Coronary artery disease is the leading cause of death in North America and Europe. Each year in the United States, approximately one million people are admitted to hospitals with the diagnosis of acute myocardial infarction (MI), and another 200,000–300,000 die before reaching the hospital. Overall mortality is about 40%.
Recent advances in the understanding of the pathogenesis of MI indicate that the inciting event is most often coronary artery occlusion due to atherosclerotic plaque rupture followed by thrombosis. The majority of “culprit” lesions occlude less than 50% of the arterial lumen prior to the event. The thin, unstable fibrous cap overlying a lipid-laden core fissures at a weak point, exposing blood in the lumen to the plaque’s underlying thrombogenic contents. Platelet adhesion immediately occurs, followed by platelet aggregation and fibrin crosslinking. Once the thrombus is formed, blood flow in the artery stops and the myocardium in that arterial territory begins to die. The amount of that territory which can be rescued from necrosis is directly related to the rapidity with which reperfusion is established.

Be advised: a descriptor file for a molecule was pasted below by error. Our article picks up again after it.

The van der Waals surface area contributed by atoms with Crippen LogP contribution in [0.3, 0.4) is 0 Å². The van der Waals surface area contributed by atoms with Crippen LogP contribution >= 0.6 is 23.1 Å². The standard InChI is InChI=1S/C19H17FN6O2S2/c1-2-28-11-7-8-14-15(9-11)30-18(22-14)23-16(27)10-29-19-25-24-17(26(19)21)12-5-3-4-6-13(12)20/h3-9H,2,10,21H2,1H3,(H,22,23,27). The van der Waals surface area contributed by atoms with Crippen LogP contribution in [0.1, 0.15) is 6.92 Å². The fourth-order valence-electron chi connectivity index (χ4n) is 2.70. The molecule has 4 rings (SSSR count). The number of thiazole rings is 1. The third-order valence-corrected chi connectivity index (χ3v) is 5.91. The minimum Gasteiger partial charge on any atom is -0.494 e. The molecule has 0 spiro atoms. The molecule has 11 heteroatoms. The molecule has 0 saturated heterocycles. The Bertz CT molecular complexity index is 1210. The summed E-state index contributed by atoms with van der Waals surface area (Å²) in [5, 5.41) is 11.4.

KeywordsMyocardial Infarction Arterial Territory Total Creatine Kinase Atherosclerotic Plaque Rupture Left Ventricular Regional Wall
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